Rome continues to dictate the rules and obligations for millions of Catholics as it is the recognized church on the world stage. I have given a lot of thought to this conundrum, therefore it should not be surprising that theological students like myself, would find themselves trapped by doctrine when working in parishes, schools and hospitals.

Concerning this topic, Daniel Dennett and Linda LaScola authored a recent study in Evolutionary Psychology, Preachers Who Are Not Believers, that clearly outlines what appears to be an emerging phenomenon.

The loneliness of non-believing pastors is extreme. They have no trusted confidantes to reassure them, to reflect their own musings back to them, to provide reality checks. As their profiles reveal, even their spouses are often unaware of their turmoil. They are caught in a trap, cunningly designed to harness both their best intentions and their basest fears to the task of immobilizing them in their predicament.

Inspired by this research, I spoke with a friend and former student of theology. She was aware that I had left the church but this was the first time that we had discussed it.

Ever since John Stuart Mill, the liberal tradition has been wary of democracy and its potential for the tyranny of the majority and the oppression of individuals or minorities. As I have argued at length, what is disturbing about Strauss is that his cures for the ills of democracy exacerbate its fascistic hazards. Encouraging a secretive elite to justify all manner of dirty tricks, lies, deceptions, and an assortment of unethical and illegal tactics cannot “save” the world from the dangers of democracy. Equally misguided is the promotion of a religious and nationalist militancy.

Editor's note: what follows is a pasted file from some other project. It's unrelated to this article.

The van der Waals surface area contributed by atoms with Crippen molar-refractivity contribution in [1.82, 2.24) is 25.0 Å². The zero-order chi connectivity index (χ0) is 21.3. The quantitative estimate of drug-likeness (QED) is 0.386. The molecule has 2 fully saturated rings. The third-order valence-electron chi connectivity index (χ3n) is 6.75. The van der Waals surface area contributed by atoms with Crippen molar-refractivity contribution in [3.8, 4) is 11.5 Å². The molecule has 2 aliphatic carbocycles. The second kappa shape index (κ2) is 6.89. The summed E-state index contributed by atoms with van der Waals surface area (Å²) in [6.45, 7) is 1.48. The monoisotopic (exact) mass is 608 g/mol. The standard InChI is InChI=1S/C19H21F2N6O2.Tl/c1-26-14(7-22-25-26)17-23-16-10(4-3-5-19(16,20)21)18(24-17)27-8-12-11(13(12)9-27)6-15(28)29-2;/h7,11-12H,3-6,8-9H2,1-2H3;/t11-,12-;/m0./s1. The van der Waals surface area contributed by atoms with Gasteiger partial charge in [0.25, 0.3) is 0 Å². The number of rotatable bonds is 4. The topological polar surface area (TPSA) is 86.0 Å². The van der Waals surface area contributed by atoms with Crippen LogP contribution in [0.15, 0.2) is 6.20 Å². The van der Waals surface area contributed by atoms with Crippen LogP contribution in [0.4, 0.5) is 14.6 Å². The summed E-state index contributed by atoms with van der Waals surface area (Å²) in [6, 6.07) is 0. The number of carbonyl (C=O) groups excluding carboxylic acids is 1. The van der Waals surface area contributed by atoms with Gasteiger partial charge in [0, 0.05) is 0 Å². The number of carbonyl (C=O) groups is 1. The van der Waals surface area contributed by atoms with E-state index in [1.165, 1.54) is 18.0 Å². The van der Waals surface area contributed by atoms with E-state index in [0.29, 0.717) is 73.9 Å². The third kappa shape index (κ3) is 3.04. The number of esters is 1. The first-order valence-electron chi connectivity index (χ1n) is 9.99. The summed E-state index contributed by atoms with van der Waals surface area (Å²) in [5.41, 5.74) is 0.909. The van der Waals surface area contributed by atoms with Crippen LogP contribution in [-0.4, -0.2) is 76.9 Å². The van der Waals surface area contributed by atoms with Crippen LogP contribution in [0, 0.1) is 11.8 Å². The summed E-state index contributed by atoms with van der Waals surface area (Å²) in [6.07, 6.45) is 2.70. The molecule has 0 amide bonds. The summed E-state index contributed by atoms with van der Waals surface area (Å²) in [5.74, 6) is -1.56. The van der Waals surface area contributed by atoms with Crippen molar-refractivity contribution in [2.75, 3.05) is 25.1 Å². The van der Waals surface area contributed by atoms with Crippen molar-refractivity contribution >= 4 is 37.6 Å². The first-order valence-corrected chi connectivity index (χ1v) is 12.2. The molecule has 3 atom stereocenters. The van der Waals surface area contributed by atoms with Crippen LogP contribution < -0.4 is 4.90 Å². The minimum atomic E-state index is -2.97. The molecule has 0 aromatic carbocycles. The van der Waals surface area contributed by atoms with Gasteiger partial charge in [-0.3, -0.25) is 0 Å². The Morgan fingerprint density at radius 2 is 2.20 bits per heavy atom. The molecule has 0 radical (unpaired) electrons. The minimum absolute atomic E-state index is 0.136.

Though our meeting was conversational and at ease, I was struck by her relief at speaking with someone else about her evolving beliefs. Most notably she spoke in detail about the lack of solace or spiritual nourishment she found from her position as a school chaplain and her continued attendance at church. In fact, she indicated that she most often found it to undermine her happiness, resulting in frustration. She did say these frustrations contributed to her decision to leave her job as a chaplain and to pursue other career options.

When I asked her about her beliefs now, she identified “god as the manifestation of love in the universe”, not a particularly canonical view, especially since she admitted to feeling like a heretic since she stopped believing in the virgin birth and the divinity of Jesus.

I left our meeting feeling like I was on the tip of an iceberg. It seems to me now that the process of completing a degree in theology is directly related to changes in belief and for at least a percentage of people, loss of faith.

So where do we go from here? Without a doubt, religion has played an important part in the human story. It once provided answers to questions about the world we live in and purported to reveal the meaning of life. As science ebbs ever closer to answering the crucial facts of existence, believers will continue to be challenged to let go of the ramblings of a bygone era.



2. Ruether Radford, Rosemary, Sexism and God-Talk: Toward a Feminist Theology. Boston: Beacon Press, pg. 173, 1985.

3. Ruether Radford, Rosemary, Telephone conversation March 10, 2011.

4. Daniel Dennett & Linda LaScola, “Preachers Who Are Not Believers”, Evolutionary Psychology, ISSN 1474-7049, Volume 8(1), 2010.

5. Ibid. Pg. 143.

Catherine Dunphy is a communications professional with a history of working in corporate and non-profit communications. She has a Masters in Theological Studies from Regis College at the University of Toronto and a Bachelors of Arts Advanced Major from St. Francis Xavier University. It was during her studies at U of T that Catherine had the epiphany that she was not a believer. She is the mother of a toddler and lives with her family outside of Toronto.